MELBOURNE, Australia — China has sent its largest-ever number of military aircraft in a single day into the international airspace surrounding Taiwan, with the island nation scrambling its fighter jets and deploying air defense missile systems in response.

The Taiwanese Ministry of National Defense said 28 People’s Liberation Army aircraft entered Taiwan’s air defense identification zone from the southwest on Tuesday. The aircraft included fighter jets and nuclear-capable bombers, and they flew in six distinct groups, according to a ministry news release and an accompanying graphic.

The fighter jets were comprised of 14 Shenyang J-16 multirole strike aircraft and six J-11 interceptors, along with four Xi’an H-6 bombers. The remainder were electronic warfare, anti-submarine and airborne early warning aircraft. About three of these groups flew to the Western Pacific via the Bashi Channel, south of Taiwan, before turning back.

Taiwan has accused China of attempting to wear down its Air Force with regular flybys, with former Defense Minister Yen Teh-fa telling parliament in October 2020 that Taiwan flew 2,972 sorties against Chinese aircraft between January and October that year.

In Beijing, the spokesman of China’s Taiwan Affairs Office, Ma Xiaoguang, said the latest flybys were a response to “acts of collusion” between Taiwan and “foreign forces” in a bid to secure Taiwanese independence. China sees self-ruled Taiwan as a rogue province and has vowed to reincorporate the island with the mainland.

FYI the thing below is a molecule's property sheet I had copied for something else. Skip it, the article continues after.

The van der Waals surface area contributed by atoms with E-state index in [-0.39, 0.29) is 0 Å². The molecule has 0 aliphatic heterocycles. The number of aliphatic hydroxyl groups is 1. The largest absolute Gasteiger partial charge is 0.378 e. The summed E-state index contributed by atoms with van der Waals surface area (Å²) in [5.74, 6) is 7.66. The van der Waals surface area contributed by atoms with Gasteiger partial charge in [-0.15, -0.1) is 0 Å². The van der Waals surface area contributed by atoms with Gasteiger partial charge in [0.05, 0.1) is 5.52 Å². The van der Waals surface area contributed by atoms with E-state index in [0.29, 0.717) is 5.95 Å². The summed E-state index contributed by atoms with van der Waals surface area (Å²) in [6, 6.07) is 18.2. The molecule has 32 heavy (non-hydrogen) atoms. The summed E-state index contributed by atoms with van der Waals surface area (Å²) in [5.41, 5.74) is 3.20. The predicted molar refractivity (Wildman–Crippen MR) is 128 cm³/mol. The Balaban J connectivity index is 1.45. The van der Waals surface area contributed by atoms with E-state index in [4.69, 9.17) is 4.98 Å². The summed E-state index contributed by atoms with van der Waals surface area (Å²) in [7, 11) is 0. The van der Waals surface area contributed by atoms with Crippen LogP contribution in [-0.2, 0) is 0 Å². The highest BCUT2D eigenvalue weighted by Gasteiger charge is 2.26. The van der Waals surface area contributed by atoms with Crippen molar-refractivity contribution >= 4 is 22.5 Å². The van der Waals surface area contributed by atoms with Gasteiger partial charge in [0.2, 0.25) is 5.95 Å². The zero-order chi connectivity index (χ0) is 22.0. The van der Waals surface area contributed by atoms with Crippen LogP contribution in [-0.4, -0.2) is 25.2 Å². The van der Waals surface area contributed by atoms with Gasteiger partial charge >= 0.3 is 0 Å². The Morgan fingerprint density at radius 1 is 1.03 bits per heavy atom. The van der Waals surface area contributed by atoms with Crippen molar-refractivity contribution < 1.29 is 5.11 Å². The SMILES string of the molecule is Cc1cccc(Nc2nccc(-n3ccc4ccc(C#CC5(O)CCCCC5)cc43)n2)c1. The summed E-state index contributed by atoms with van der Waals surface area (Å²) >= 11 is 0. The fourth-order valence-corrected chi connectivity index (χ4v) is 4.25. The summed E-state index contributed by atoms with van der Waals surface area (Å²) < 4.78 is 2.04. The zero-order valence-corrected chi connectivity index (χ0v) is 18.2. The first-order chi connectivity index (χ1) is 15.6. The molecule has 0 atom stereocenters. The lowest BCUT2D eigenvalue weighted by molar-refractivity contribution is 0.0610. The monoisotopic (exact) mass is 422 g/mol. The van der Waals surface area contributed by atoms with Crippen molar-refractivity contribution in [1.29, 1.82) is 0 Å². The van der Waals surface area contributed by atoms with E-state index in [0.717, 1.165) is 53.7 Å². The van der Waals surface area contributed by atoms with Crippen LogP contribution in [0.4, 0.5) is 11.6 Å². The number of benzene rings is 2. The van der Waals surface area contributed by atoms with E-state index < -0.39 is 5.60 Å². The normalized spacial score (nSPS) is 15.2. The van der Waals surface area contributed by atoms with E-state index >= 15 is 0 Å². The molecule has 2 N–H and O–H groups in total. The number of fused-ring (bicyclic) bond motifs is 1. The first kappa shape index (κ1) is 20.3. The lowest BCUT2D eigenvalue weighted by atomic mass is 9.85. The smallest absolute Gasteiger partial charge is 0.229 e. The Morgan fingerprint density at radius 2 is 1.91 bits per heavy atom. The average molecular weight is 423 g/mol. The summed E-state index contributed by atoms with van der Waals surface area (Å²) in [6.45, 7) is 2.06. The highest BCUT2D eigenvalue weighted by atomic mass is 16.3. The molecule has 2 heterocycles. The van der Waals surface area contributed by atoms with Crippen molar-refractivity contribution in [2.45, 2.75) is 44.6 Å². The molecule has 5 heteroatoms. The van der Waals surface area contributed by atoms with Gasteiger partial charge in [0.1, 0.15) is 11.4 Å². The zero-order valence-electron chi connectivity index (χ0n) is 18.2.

The flybys happened on the same day the U.S. Navy said a carrier group, led by the aircraft carrier Ronald Reagan, entered the South China Sea via the Bashi Channel. Citing a spokesman from the carrier group, Reuters reported the Navy did not have any interactions with the Chinese aircraft.

China has previously flown a large bomber force near Taiwan while a U.S. Navy carrier group was transiting the nearby waters. The Wall Street Journal reported in February that one such force of H-6s carried out a “mock attack” on the Theodore Roosevelt Carrier Strike Group as the lead ship and its escorts transited the Bashi Channel.

Prior to Tuesday’s flyby, an analyst with the Japanese Defense Ministry’s National Institute for Defense Studies pointed to a pattern of Chinese air activity near Taiwan.

In his commentary, published June 8, Masayoshi Monma, noted that H-6s, which can carry anti-ship supersonic and cruise missiles, were active around Taiwan when the Theodore Roosevelt Carrier Strike Group sailed through the Bashi Channel in late January 2021. He added that fighters and airborne early warning aircraft were also present, based on data released by Taiwan’s Defense Ministry. He speculated that the former were carrying out bomber escort drills under the command and control of the latter.

At the time, Monma wrote that Chinese air activity around Taiwan was growing in sophistication and complexity, and suggested the possibility of midair refueling tankers joining such training operations in the future. Those additional aircraft would enable China’s fighters and bombers to increase their time on station and bolster their range into the Western Pacific.

Mike Yeo is the Asia correspondent for Defense News.

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